Born in 1813, Giuseppe Verdi was an Italian opera composer during the Romantic period. As a child, Verdi received much of his musical training through the local church near Bussetto. After completing his studies, Verdi moved to Milan and began to establish himself as a musician, director and composer. In 1839, his first opera Oberto was premiered in Italy’s most prestigious theatre, La Scala.
During his lifetime, Verdi composed over 25 operas and a number of sacred works for voices and orchestra. One of his most famous sacred works is the Requiem Mass in D minor. Composed in 1874 and performed a year later in Milan, the Requiem consists of four soloists, full choir and large orchestra.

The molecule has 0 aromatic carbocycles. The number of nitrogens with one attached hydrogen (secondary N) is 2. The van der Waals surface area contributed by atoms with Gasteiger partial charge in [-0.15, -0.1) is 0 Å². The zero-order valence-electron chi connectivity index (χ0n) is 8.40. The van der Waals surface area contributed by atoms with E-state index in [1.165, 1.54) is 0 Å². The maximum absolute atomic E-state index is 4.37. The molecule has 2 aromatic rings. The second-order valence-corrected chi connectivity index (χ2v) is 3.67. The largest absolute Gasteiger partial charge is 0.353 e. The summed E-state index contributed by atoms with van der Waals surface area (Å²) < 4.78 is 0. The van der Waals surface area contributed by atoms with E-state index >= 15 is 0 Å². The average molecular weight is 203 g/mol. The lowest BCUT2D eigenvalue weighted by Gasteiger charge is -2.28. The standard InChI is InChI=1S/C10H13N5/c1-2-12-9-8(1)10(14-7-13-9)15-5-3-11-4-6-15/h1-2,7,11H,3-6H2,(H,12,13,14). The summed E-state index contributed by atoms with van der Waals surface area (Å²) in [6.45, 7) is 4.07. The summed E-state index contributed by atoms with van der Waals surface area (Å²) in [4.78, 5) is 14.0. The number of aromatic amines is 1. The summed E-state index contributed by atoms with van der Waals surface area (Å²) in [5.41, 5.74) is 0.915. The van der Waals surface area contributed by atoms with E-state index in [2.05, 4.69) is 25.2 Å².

A requiem is a mass for the dead and would have been performed at a funeral service. Requiems omit parts of a traditional mass that are deemed too joyful such as the Gloria and Credo. Instead, they are replaced with more emotional and solemn sections such as the Requiem Aeternam (Eternal Rest), the Dies Irae (Day of Wrath) and the Pie Jesu (Merciful Jesus).
Although requiems had been composed in the Classical period, they became popular in the Romantic period and were often performed at concerts rather than in church services. The Romantic period saw the size of the orchestra expand significantly. This allowed composers to write music which was very dramatic and emotional. The Dies Irae is a section from Verdi’s Requiem and was first performed at the church of San Marco in Milan in 1874.